I have been following the blog of Anne Cunningham, who is a GP and clinical lecturer in Wales, UK. Although we work in different health professions, we face identical issues in education.
Anne recently talked in her post "Students learning from the patient's online voice" about how medical students could learn from patients. And of course, the issue is just as relevant to any health student.
Students learn from the narratives of the patients they meet face-to-face in practice. This is central to medical education. It seems that their could be many valuable opportunities for students to learn from the patients online as well.
She cited the example of a student who wanted to know about cholestatis in pregnancy and the only place Anne could find qualitative information was in an open discussion board. Anne went on to ask if people thought there was any problem with students accessing information from sources such as online forums?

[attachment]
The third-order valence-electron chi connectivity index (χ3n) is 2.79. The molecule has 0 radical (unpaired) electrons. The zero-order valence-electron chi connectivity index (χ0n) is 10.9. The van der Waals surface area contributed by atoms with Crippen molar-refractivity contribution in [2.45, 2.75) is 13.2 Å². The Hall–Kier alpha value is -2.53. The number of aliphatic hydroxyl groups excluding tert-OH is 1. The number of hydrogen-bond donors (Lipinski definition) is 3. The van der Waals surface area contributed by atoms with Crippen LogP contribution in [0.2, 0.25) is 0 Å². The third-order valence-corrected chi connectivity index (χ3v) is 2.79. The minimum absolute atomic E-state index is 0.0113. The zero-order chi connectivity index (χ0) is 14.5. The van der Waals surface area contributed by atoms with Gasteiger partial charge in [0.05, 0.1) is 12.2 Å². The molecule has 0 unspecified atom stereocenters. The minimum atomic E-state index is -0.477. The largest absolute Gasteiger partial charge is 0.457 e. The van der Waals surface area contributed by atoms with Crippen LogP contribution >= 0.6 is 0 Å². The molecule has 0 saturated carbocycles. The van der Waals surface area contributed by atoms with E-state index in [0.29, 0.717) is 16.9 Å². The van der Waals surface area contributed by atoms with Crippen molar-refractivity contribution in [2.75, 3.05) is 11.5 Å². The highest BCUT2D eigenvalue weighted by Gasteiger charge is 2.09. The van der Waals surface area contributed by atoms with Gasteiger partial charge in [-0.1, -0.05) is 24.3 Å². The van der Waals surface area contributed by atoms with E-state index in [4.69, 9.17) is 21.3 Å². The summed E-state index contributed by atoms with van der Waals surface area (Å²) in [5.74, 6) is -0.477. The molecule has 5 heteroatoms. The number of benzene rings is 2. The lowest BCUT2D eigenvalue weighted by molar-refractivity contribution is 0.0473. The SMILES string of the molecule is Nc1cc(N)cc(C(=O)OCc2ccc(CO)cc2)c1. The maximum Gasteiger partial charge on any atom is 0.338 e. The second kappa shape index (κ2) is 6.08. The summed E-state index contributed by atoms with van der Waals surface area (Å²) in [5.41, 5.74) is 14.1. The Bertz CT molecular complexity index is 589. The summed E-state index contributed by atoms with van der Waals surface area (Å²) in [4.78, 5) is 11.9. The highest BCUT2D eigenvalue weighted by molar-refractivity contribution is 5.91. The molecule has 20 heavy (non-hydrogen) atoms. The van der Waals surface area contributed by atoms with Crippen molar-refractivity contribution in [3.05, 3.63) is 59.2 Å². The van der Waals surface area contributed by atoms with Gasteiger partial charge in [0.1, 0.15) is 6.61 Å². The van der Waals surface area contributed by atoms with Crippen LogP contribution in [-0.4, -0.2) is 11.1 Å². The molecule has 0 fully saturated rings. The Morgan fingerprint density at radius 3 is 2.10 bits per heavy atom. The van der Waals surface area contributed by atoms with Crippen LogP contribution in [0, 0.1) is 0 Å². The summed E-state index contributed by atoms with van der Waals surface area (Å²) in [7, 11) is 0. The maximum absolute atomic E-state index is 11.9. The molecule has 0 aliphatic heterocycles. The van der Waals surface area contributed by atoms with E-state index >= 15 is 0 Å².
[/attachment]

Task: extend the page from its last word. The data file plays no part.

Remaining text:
Networking with health consumers
I agree that the opportunities for learning from health consumer and patients online is by and large unexplored. When you consider how much health information is shared on the Internet, the potential for students to learn from patients is immense. I really love Anne's idea of utilising resources like forums to educate her students. And what I would like to do is take things a step further and think how we can actively facilitate networking with health consumers that enhances learning for both groups. And I'm still mulling over quite how you go about it.
How do you think we can tap into the wealth of knowledge that health consumers have? How can networked learning benefit both health students and consumers? What are the risks and benefits? Would you want to network with a medical or midwifery student, and how would you be prepared to do it?
Image: 'Woman in the Wheelchair' neovain